One woman who flew to the Netherlands for an abortion she could not get at home says she is voting "yes" to support others in a similar predicament.
Tara Flynn was 37 when she found out she was pregnant. She had used the day-after contraceptive pill but it failed.
"I felt trapped in my body and trapped in my country," said Flynn, now 48. "And because of the eighth amendment I didn't even know where I could turn to for help."
After researching online, Flynn traveled to Amsterdam for the abortion. She said she felt isolated, ashamed and excluded when she returned.
"A vote for 'yes' tomorrow isn't a vote for abortion, it is a vote for solidarity, it is a vote for compassion," she said. "It is a vote to say, I don't send you away anymore."
The Irish Times said in its editorial Thursday that the constitutional abortion ban must be repealed because it has left doctors confused as to what is legal, and led women to travel abroad "in secrecy and shame" for abortions.
It cited as the type of "grotesque spectacle" the ban has caused the case of a 14-year-old who became pregnant and suicidal after being raped. She had to go to the Supreme Court after the government blocked her from traveling to get an abortion.
Pro-abortion rights activists have sought to focus public attention on the difficult cases, including the fate of Savita Halappanavar, a 31-year-old Indian dentist who had sought and been denied an abortion before she died after a miscarriage in a Galway hospital on Ireland's west coast in 2012. The man who led the Irish health service's inquiry into her death has called for the constitutional ban on abortion to be repealed.
In an effort to neutralize the "hard cases" argument, some prominent anti-abortion campaigners have lately shifted their stance, even suggesting that new laws could be enacted to permit abortions in certain limited cases.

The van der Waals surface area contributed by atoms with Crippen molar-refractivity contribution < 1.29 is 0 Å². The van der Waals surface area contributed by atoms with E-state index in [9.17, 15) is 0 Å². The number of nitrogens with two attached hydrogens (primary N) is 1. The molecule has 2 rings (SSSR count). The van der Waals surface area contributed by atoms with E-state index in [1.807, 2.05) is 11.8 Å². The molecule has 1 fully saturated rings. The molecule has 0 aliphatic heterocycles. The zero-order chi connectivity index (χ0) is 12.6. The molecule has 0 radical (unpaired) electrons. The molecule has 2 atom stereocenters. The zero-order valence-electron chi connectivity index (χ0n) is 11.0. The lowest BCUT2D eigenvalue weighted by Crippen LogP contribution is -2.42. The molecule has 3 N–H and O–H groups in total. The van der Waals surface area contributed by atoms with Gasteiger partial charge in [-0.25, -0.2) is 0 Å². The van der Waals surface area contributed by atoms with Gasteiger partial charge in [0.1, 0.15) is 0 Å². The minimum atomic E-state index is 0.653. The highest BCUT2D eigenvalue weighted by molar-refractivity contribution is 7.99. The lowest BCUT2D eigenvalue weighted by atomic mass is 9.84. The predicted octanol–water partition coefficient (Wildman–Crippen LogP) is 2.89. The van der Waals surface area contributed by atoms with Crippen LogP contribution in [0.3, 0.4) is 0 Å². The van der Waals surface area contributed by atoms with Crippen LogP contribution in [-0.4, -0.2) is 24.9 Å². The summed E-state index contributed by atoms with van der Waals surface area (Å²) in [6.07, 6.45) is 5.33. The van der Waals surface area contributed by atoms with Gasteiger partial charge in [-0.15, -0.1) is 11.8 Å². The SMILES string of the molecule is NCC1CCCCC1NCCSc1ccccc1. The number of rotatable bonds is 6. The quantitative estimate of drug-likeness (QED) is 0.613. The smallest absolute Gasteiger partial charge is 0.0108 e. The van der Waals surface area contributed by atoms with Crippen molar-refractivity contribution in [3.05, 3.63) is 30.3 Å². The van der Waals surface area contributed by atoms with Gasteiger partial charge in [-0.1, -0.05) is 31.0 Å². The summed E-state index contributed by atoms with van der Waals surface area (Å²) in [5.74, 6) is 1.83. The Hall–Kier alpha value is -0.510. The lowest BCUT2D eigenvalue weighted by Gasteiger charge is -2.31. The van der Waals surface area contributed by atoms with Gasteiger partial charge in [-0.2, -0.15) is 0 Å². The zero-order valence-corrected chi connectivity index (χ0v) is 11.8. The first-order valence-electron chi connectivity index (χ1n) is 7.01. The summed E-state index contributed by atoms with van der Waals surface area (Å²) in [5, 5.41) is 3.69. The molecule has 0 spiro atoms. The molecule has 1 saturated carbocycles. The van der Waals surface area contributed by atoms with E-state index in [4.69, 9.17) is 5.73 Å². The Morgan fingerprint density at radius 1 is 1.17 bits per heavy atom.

But that compromise was dismissed by Irish Prime Minister Leo Varadkar, a medical doctor who favors repealing the constitutional ban. He said it is the country's "hard laws that create hard cases."
Friday's referendum has placed the abortion debate on center stage, with many on Dublin's crowded city streets wearing buttons or T-shirts that align them with the "yes" or "no" side.
An elderly Dublin man, John Byrne, wore a "no" button on his lapel.
"I believe in life. I believe God is the giver of life," the 78-year-old said, adding that he credits God with helping him overcome alcohol addiction.
"I drank, and I remember sleeping in the bushes in Merrion Square. God bailed me out. ... It's high time I did something for him," he said. "We've gone too liberal in Ireland altogether, and we would be better off if we respected our Christian values."
Voting has already started on remote Tory Island, off Ireland's northwestern coast. A helicopter landed Thursday with a ballot box that will be brought back to the mainland for counting after the roughly 70 residents have voted.